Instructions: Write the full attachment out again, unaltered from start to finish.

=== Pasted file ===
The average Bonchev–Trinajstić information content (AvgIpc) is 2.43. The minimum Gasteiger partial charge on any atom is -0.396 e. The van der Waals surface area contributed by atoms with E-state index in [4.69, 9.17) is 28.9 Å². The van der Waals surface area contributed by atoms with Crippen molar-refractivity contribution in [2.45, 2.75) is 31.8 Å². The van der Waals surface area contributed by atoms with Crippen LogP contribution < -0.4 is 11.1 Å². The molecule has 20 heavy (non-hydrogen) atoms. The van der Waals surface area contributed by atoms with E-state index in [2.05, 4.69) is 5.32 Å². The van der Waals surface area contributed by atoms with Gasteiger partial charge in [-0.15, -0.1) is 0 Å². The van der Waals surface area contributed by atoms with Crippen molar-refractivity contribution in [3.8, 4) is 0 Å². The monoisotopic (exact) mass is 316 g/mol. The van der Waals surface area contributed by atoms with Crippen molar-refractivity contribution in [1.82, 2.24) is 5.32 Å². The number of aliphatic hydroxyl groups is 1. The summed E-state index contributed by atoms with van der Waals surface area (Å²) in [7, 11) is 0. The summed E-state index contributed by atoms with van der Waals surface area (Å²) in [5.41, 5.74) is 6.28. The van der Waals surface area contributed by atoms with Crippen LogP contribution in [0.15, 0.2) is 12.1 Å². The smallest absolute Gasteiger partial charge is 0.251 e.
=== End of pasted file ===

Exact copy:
The average Bonchev–Trinajstić information content (AvgIpc) is 2.43. The minimum Gasteiger partial charge on any atom is -0.396 e. The van der Waals surface area contributed by atoms with E-state index in [4.69, 9.17) is 28.9 Å². The van der Waals surface area contributed by atoms with Crippen molar-refractivity contribution in [2.45, 2.75) is 31.8 Å². The van der Waals surface area contributed by atoms with Crippen LogP contribution < -0.4 is 11.1 Å². The molecule has 20 heavy (non-hydrogen) atoms. The van der Waals surface area contributed by atoms with E-state index in [2.05, 4.69) is 5.32 Å². The van der Waals surface area contributed by atoms with Gasteiger partial charge in [-0.15, -0.1) is 0 Å². The van der Waals surface area contributed by atoms with Crippen molar-refractivity contribution in [3.8, 4) is 0 Å². The monoisotopic (exact) mass is 316 g/mol. The van der Waals surface area contributed by atoms with Crippen molar-refractivity contribution in [1.82, 2.24) is 5.32 Å². The number of aliphatic hydroxyl groups is 1. The summed E-state index contributed by atoms with van der Waals surface area (Å²) in [7, 11) is 0. The summed E-state index contributed by atoms with van der Waals surface area (Å²) in [5.41, 5.74) is 6.28. The van der Waals surface area contributed by atoms with Crippen LogP contribution in [0.15, 0.2) is 12.1 Å². The smallest absolute Gasteiger partial charge is 0.251 e.